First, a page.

The Dish Market Report, June 9, 2020

top of mind news

For the holiday week ending May 30th, chicken harvests were 2.2% below the year prior, but estimates for last week’s slaughter were for another 2.7% year-over-year decline. Take note that both, weekly broiler kills as a percent of expected availabilities (from chicks placed), as well as forward looking availabilities (based on chicks placed) continue to indicate that further tightening of production is anticipated into early summer.  The white meat sector has been widely mixed, with tender prices rising while breast meat fades, but wing prices have firmed. Seasonally, breast meat prices should continue to decline, but prices will likely remain above year ago levels. Leg quarter prices have been below year ago levels, but modest seasonal price increases are expected.


Last week, beef production escalated sharply, estimated at 522.6 pounds, just 0.4% smaller than year ago levels. Moving forward, look for cattle harvests to remain in the 620k to 640k head range, but heavier carcasses will continue to add pounds to total production.  Beef prices have been retreating as production escalates, but the declines have been most notable with the end meats, while the middle meats continue to show mixed sales.  Lower prices are expected to continue. The beef trim and grinds have come under significant pressure, but the lean beef trim market remains firm. Still, lower lean prices are likely.



Pork production has picked up this early June, with last week’s 2.45 million head hog harvest (up 1.7% y/y) yielding 4.2% more pork than a year ago.  Heavier hog carcasses are expected to continue to support output moving forward.  Pork loin and butt prices were off sharply throughout last week, but the ham and belly primals were steady to higher.  Anticipate upside price risk to occur for the ham primal as export interest is likely to emerge at these prices.  Bellies are worthy of a look below $1.00/lb., before usual seasonal price increases this summer.





The seafood markets have generally remained under downward pressure.  This includes shrimp despite production challenges out of Asia due to COVID-19.  U.S. shrimp imports during April were 5.9% more than the prior year.  The elevated value of the U.S. dollar should fuel solid shrimp trade during the next several months.  This factor and sluggish food service demand should weigh on the markets.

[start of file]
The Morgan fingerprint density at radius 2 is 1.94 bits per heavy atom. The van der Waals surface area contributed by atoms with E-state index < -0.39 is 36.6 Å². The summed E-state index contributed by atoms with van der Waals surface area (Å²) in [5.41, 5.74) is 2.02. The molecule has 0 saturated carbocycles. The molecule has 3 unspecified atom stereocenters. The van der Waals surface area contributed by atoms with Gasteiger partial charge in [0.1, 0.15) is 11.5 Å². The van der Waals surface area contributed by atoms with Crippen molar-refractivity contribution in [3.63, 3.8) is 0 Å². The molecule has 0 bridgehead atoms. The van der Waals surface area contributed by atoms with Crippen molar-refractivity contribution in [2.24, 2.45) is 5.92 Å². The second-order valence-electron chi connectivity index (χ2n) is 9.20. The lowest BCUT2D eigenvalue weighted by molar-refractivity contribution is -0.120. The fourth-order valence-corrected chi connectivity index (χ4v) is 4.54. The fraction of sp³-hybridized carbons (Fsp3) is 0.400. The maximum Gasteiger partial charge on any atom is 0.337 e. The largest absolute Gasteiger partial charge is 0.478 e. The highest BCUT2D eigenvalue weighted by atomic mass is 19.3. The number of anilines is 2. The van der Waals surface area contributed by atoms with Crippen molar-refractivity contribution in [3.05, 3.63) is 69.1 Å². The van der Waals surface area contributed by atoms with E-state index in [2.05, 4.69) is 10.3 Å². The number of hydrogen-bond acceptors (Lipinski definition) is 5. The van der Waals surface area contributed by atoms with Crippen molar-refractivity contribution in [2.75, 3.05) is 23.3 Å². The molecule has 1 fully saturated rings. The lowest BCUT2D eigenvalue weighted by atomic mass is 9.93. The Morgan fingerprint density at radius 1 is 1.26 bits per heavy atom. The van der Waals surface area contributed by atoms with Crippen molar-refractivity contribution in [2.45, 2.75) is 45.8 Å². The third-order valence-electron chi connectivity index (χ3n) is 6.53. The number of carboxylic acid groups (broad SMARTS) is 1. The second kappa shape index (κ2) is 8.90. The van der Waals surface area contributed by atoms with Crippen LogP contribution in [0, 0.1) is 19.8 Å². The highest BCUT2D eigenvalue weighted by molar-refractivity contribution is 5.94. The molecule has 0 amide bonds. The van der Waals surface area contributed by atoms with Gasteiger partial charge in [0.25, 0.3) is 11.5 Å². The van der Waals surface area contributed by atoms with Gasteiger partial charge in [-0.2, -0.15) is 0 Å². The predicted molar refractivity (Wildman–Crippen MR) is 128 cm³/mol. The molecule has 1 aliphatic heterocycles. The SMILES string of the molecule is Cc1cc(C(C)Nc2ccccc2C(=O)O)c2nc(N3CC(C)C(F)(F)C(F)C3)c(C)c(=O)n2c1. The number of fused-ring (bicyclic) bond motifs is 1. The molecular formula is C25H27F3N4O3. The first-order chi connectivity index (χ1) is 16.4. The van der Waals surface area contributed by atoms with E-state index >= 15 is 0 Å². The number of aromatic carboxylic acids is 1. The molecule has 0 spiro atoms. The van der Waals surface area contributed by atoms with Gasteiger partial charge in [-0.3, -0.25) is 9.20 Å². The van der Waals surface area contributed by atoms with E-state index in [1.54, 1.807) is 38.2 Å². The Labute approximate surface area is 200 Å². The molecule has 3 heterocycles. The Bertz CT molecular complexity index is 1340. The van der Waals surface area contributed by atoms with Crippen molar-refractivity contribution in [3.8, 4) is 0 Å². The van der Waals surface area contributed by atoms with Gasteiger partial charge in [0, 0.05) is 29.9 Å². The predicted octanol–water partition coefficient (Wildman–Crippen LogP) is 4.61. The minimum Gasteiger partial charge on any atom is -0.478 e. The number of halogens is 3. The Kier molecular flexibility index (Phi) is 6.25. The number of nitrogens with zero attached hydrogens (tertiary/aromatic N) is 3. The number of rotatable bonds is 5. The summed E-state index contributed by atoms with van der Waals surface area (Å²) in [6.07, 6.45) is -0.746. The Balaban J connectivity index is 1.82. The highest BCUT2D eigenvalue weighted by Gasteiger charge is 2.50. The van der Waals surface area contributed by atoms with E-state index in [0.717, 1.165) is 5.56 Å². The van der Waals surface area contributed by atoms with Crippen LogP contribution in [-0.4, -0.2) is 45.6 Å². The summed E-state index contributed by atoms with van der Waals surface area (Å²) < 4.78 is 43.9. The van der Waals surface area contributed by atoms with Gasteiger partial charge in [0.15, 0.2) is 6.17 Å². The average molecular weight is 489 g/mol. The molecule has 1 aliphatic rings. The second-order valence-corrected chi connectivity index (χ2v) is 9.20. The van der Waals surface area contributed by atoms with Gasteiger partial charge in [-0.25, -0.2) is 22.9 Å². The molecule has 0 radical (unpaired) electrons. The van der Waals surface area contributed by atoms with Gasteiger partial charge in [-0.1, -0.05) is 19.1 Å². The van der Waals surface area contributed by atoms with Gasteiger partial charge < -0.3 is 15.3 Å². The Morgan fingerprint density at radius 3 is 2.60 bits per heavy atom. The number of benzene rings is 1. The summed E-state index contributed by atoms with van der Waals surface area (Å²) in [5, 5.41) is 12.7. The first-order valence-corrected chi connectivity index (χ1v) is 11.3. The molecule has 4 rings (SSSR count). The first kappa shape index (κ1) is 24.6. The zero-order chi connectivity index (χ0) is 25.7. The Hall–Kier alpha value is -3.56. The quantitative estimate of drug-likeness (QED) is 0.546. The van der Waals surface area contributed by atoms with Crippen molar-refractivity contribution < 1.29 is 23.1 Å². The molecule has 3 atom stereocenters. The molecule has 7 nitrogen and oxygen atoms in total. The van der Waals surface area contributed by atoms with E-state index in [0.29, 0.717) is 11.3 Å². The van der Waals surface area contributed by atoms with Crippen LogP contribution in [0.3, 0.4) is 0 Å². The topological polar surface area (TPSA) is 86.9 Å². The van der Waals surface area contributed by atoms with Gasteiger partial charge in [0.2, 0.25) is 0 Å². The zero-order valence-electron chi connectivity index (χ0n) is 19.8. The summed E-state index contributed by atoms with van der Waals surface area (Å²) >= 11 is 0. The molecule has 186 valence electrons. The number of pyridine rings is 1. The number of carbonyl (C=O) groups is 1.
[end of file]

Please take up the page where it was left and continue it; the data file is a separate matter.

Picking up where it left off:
The tomato markets have remained relatively inflated.  The Florida harvest has been erratic with output tracking near 20% plus below year ago levels at times.  The chief harvest areas will transition northward during the next several weeks.  And history suggests that the tomato markets may remain well supported in the near term.  But the risk thereafter is likely to the downside for prices.  Lettuce prices have been underpinned as of late by better demand and lackluster production.  But, slack food service demand could weigh on prices this summer.






CME cheese block prices are a record high and cheese barrel prices are the costliest in seven months. Cheese buying from food service companies has increased, following U.S. food box purchasing which has pushed prices to historic highs.  April U.S. cheese exports were down 17.5% (y/y). The downside risk for the cheese markets from here is likely big. CME spot butter prices last week were the highest since December.  Butter exports in April were up 6.2% (y/y) but still the smallest for the month since 2016. This year’s seasonal summer price climb for the butter markets may be tempered.




Pinto bean supplies remain limited due to the short harvest last fall.  This is supporting prices which are well above year ago levels.  2020 crop planting is progressing but remains well behind in the biggest pinto bean state, North Dakota, which accounts for most of the annual output.  Pinto bean prices could remain firm deep into summer.







After hitting a record low in April, nearby WTI crude oil futures on Friday were the highest in 13-weeks.  As economic activity picks up in the U.S. and beyond, its boosting petroleum demand.  But crude oil prices are still below 2019 levels.